In many ways, Awake is an even riskier bet for NBC than the showtune-happy Smash. The show follows a detective whose reality has splintered following a fatal car accident: one day, he wakes up to comfort his grieving wife because their son has died; in the next, he's a widower living with his son who survived. During one of his mandated therapy sessions, he lays it out: One of these existences might not be real — but he'd rather go on living in both.
More ambitious and certainly more challenging than most network dramas, Awake is not nearly as complicated as traversing through Inception, a comparison some critics have already made. Instead, think of it as a cop drama with a twist, albeit a very ambitious twist — while Detective Britten (Jason Isaacs) is trying to be a husband one day and a father the next, he's also carrying on with his day job catching bad guys. Each week, he'll have a case to solve, and details or clues from one realm will help him in the other.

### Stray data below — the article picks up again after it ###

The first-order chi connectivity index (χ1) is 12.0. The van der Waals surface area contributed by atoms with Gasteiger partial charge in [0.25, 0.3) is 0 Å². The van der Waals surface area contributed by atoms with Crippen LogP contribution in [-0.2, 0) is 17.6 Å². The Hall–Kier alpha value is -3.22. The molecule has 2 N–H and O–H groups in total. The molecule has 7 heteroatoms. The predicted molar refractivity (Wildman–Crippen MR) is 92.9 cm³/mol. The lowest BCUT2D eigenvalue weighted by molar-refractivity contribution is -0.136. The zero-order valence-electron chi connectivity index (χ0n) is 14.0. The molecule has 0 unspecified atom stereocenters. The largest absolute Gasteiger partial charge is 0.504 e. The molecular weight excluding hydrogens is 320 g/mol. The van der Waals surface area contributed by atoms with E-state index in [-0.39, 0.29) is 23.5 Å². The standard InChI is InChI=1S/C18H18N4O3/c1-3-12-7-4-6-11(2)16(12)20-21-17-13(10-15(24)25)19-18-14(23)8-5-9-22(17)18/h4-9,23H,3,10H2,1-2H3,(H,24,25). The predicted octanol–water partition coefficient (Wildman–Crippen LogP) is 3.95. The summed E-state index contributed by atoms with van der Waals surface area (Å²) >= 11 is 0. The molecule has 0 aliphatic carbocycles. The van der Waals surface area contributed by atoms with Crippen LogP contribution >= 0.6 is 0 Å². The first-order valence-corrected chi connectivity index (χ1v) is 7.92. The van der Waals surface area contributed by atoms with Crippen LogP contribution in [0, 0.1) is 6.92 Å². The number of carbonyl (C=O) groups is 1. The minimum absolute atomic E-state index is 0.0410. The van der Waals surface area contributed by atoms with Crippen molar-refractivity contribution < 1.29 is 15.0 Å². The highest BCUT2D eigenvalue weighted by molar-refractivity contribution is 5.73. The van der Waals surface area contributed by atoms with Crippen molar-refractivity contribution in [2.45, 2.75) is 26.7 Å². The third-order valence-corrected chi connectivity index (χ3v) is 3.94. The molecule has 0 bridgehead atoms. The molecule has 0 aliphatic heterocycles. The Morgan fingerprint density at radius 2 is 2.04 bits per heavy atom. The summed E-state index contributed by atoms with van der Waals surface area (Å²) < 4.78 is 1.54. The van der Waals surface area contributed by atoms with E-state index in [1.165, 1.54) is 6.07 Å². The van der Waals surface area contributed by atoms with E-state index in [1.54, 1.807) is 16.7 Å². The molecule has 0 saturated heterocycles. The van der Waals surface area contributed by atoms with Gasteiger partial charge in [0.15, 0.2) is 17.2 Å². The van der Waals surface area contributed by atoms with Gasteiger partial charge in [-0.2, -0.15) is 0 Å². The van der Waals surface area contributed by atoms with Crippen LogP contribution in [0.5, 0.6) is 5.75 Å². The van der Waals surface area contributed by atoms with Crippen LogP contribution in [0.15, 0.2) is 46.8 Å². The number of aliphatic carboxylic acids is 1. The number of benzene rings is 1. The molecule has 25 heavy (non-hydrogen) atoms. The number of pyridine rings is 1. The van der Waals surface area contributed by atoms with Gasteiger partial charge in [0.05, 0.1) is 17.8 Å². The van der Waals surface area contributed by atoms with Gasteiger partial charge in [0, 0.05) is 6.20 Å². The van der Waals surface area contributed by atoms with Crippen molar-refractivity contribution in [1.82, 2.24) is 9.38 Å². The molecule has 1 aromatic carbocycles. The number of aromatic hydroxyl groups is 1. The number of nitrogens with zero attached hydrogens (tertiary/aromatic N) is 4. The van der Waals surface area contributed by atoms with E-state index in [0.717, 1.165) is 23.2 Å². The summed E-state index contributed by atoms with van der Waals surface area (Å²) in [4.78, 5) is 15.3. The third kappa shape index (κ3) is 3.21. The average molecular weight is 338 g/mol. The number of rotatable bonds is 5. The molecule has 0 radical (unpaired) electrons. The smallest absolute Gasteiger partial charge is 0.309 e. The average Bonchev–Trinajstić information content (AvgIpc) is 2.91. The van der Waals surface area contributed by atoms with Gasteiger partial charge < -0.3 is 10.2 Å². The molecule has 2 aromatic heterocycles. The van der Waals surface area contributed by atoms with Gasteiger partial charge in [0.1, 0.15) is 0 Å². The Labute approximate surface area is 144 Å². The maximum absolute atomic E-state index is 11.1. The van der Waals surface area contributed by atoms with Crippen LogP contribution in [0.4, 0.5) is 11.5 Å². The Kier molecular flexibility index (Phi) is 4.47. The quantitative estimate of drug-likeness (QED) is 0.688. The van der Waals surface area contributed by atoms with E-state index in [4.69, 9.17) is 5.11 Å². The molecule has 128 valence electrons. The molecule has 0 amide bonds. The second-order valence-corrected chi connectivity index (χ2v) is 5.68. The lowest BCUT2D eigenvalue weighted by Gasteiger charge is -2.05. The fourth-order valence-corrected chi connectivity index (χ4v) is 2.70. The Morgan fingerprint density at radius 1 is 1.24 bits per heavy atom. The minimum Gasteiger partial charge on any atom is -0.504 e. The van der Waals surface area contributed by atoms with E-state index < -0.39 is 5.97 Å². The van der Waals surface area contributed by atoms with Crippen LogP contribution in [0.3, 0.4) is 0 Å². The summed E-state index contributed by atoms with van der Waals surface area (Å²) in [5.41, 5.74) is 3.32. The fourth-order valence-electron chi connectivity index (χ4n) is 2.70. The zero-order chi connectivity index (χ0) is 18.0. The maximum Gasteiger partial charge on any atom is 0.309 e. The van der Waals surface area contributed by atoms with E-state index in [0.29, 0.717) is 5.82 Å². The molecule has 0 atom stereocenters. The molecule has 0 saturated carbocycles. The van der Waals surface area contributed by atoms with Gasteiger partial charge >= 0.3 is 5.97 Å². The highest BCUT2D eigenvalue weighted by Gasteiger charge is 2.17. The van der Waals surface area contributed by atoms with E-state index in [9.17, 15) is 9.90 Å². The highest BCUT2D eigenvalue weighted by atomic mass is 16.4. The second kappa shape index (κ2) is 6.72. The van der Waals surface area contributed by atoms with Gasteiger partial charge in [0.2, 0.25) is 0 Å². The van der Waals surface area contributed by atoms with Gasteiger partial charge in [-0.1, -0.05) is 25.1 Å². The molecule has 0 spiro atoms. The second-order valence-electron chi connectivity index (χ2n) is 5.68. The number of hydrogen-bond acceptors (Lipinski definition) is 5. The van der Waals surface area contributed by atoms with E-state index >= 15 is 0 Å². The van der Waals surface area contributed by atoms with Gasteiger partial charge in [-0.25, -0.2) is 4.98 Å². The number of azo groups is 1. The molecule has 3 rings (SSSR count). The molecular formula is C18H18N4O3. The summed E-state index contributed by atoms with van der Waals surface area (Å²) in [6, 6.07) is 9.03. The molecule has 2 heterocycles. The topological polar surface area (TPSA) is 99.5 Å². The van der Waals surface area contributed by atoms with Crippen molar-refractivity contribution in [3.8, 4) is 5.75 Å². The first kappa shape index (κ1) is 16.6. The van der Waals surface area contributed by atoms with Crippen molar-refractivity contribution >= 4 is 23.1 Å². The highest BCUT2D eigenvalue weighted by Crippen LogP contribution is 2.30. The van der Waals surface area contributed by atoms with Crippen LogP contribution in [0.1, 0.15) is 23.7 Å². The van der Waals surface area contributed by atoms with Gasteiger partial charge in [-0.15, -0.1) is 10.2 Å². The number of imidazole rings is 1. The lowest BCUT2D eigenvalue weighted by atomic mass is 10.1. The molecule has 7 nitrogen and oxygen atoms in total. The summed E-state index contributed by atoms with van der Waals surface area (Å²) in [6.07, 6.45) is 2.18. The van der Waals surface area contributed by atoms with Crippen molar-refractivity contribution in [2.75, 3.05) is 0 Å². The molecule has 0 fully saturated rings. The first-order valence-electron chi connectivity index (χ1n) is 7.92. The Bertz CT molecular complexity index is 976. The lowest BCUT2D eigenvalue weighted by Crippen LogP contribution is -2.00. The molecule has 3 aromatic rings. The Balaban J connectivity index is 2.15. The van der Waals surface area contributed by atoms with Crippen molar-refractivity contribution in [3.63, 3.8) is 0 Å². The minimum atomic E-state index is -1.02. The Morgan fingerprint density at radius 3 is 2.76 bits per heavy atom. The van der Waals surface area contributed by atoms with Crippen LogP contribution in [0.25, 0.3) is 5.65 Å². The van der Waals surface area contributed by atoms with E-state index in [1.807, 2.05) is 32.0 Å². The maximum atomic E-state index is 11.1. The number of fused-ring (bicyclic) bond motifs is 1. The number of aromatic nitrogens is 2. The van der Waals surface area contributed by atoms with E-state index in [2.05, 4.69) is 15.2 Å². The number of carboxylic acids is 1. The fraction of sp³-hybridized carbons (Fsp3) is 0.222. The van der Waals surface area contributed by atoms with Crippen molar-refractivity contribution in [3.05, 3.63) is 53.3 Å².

The first hour, directed by David Slade (30 Days of Night), has been deftly — and beautifully — organized into two very separate realities. Time with his wife (Laura Allen) is warm, golden, sun-kissed, while days with his son (Dylan Minnette) are cooler and bluer. Britten also sees different therapists (B.D. Wong and Cherry Jones) and has different job partners (Steve Harris and Wilmer Valderrama), though both are tasked in some way with keeping an eye on him. Four episodes in, none of the narrative is particularly difficult to follow.